VAC – A goddess

Vac means “word” and “song,” as well as being the name of an early Vedic god­dess. Vac refers to both speech and speech-consciousness. Vac enters into the seers (rishis).
A Rigvedic hymn to Vac stated that all actions and powers were grounded in speech. It was the primordial energy out of which all existence originated and in which it subsisted. At the same time it claimed that Vac extended beyond the heavens and the earth. This was an example of an associative process that the hymnists were using what were called bandhus (links)—a logic that connected processes with divinities.
Speech was recognized as the first expression of truth. The sage Dirghata- mas proclaimed, “From her [Vac] flows the oceans; through her the four regions exist; from her the ground [akshara] of the Veda flows; on her the entire uni­verse stands.” Then he stated that only the manifested forms of speech can be known; the deepest levels remain hidden. He further added that prayer is the highest heaven in which speech dwells. Through prayer—the fundamental mode of speech-consciousness—the individual mind tried to resonate with the cosmic mind in Vedic hymns.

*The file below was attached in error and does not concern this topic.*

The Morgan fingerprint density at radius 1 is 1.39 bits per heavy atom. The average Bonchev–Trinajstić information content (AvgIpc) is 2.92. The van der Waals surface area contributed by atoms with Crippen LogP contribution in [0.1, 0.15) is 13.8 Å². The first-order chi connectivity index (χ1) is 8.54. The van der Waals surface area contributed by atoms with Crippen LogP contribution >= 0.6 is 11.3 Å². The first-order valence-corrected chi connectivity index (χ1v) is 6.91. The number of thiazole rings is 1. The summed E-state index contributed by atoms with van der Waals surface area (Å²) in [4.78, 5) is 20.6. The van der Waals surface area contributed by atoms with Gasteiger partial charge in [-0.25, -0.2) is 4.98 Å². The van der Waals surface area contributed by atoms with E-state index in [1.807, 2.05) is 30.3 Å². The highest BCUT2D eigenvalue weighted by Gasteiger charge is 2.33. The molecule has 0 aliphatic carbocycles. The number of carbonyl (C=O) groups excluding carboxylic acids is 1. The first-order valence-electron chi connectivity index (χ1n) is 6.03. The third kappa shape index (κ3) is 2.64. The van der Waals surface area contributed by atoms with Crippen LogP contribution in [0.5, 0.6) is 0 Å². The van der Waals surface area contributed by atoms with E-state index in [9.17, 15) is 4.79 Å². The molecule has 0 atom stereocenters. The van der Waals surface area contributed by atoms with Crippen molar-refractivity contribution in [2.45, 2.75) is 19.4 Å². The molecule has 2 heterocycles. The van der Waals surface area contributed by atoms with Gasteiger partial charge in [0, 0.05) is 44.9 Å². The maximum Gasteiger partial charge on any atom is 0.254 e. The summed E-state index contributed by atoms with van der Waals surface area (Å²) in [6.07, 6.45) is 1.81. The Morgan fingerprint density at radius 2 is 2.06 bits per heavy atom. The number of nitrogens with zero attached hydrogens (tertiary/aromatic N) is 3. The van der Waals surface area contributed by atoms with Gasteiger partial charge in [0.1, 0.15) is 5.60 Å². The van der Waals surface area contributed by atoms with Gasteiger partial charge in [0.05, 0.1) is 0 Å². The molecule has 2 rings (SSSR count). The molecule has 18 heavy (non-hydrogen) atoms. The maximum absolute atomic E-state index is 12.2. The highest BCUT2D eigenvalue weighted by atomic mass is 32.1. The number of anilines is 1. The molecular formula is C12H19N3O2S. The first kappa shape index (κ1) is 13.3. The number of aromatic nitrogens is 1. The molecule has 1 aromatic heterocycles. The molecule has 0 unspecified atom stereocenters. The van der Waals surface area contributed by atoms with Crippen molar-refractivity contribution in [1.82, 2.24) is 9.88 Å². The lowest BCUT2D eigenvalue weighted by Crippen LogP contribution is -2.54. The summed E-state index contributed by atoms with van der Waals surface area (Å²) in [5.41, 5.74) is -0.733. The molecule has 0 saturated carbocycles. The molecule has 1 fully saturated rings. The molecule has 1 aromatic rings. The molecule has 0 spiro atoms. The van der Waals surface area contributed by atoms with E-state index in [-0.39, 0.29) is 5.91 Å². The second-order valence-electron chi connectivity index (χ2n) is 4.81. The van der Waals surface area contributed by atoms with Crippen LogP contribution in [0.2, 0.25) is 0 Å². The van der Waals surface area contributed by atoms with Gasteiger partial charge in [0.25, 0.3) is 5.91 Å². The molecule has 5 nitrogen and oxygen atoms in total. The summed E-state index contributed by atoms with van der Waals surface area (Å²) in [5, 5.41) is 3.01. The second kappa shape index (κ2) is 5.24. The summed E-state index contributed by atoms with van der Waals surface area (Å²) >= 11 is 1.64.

The yajna (sacrificial) performances were based on the psychology of speech-consciousness. Through the liturgical, performative knowledge of sacri­ficial celebration, the limitations of ordinary existence and the grounding of human existence in the more fundamental levels of consciousness were recog­nized and experienced.
In the Brahmanas Vac was equated with Sarasvati, the goddess of wisdom and the arts. In the Upanishads Vac was created from the self (atman). However, the tendency to pull down the gods and goddesses reigned in the Puranas, and her reputation was besmirched. As Vac-Sarasvati, she was the mind-daughter of Brahma. So the Matsya and Siva Puranas implicated her in the sin of incest with her father, Brahma. Viratrupa Agni (Brahma’s son as half a male) mated with his sister Vac, and their offspring became the year.
In Saivite cosmology, Siva manifested the cosmos in five stages: joy (ananda), knowledge (vijnana), thought (mana), life-breath (prana), and physi­cal life (bhuta). Bhuta divided into speech (vac) and food (anna). Thus, Vac was subordinated to Siiva as the true creator, and speech became just one of the prin­ciples involved in the origin of the universe.

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